Fossil Ridge state champ’s death mourned

Posted Monday, Apr. 14, 2014  comments  Print Reprints
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Just over a year past having his hand raised as a 2013 wrestling state champion, news of Dammion Heard’s death was being mourned by family, friends and others in the wrestling community. Heard was a 2013 Fossil Ridge graduate.

Heard, 20, was a freshman at Western State Colorado University, where he was wrestled for the Division II team.

He went missing on March 30 and his body was found three days later near his vehicle on Bureau of Land Management property near Gunnison, Colo.

After finishing his sophomore and junior years as a state runner-up, Heard went undefeated in his senior season en route to the 113-pound state title. Heard was also a USA Freestyle state champion in his junior year.

In an interview during his senior year, Heard recounted that his start in the sport was a result of a bake sale in Azle.

While visiting a bake sale at a grocery store, Heard and his father, Gary Heard, picked up a flyer publicizing a local wrestling club.

“He was good at it Day 1,” Gary said of his son’s ability at the new sport. “He paid attention to it and his moves were really nice, and he began to excel. He was Rookie State Champ at the end of his first year.”

Heard had natural ability but still needed hard work to excel, as both his father and Fossil Ridge head wrestling coach, Tony Lopez, said that Heard knew where he had to focus his training and studying.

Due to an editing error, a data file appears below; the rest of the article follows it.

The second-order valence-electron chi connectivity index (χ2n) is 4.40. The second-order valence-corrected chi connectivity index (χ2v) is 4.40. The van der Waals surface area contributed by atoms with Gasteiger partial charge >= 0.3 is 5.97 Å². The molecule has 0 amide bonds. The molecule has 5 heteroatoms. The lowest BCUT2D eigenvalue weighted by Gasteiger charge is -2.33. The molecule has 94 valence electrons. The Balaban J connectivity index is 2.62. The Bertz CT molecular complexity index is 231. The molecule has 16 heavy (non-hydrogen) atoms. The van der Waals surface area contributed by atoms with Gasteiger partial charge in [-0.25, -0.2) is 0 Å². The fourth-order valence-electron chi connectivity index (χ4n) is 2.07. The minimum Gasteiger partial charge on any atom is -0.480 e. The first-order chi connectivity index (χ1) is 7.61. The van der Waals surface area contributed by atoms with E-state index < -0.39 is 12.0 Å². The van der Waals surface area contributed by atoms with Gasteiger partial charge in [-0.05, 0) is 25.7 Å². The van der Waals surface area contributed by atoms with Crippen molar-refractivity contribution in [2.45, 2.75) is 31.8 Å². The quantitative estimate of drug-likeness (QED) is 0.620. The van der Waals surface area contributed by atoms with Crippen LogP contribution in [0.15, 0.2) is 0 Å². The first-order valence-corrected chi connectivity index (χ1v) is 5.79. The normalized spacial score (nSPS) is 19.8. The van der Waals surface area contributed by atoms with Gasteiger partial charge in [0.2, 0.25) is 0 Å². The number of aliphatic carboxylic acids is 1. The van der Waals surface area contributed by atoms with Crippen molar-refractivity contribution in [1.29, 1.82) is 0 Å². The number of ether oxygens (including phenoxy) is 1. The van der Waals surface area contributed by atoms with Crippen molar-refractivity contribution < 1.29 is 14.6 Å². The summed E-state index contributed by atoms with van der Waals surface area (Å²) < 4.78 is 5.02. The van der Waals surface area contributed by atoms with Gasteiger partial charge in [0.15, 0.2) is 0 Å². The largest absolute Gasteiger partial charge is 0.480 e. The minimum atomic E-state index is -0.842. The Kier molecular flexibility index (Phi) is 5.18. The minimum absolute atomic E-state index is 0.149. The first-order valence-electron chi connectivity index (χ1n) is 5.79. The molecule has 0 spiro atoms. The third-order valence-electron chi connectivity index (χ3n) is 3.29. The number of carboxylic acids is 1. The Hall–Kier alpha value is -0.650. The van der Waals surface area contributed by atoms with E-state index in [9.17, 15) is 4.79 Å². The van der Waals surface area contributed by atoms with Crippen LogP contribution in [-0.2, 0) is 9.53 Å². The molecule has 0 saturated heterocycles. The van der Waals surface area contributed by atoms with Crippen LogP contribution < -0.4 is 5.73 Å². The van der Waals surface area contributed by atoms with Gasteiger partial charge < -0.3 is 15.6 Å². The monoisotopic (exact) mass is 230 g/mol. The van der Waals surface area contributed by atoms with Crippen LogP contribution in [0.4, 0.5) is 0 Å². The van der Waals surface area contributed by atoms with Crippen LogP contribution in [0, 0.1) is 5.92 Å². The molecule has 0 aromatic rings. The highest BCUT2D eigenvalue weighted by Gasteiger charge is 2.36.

Prior to his junior season, Lopez said he and Heard discussed the renewed focus it would take to get over the hump of being a simply a good wrestler and becoming a great wrestler.

In the senior year interview, Heard acknowledged he would need to “buckle down” on his studies and focus in the wrestling room to reach the goals he set for himself.

He was a team captain in both his junior and senior seasons.

“He was very calm-headed and focused,” Lopez said. “He understood the sport of wrestling. He was a great kid.”

His dedication to his success was, in part, evidenced by getting up at 5 a.m. during the wrestling season to put in his own running regime in addition to the team workouts.

Outside of wrestling, Heard has been consistently characterized as a loving spirit who relished opportunities to help others.

Although no suspects were being sought in Colorado by police as a result of Heard’s death, Gary Heard said there is no reason to suspect he took his own life.

“There is no evidence to support suicide,” Gary said. “There’s zero evidence to prove that.”

Until further information is obtained, the “why factor” will hover over the family, and Gary Heard said he is working on his own to obtain more facts.

“We just can’t believe the outpouring of support,” Gary Heard said. “We’ve been up till two or three in the morning with students talking and telling stories of Dammion. What we continue to hear is that he loves life and having fun. He was always helping friends who needed it. He was always trying to bring peace. I heard how he intervened in a girl’s life and talked to her like her dad, and she was able to pull herself back up.”

Heard’s funeral was held on Sunday, following a memorial service at Western State Colorado University on April 10.

A memorial fund has been established for the Heard family. Donations can be made at any Wells Fargo Bank location, or checks can be sent to the Heard Memorial Fund at the bank, PO Box 975, Springtown, Texas, 76082.

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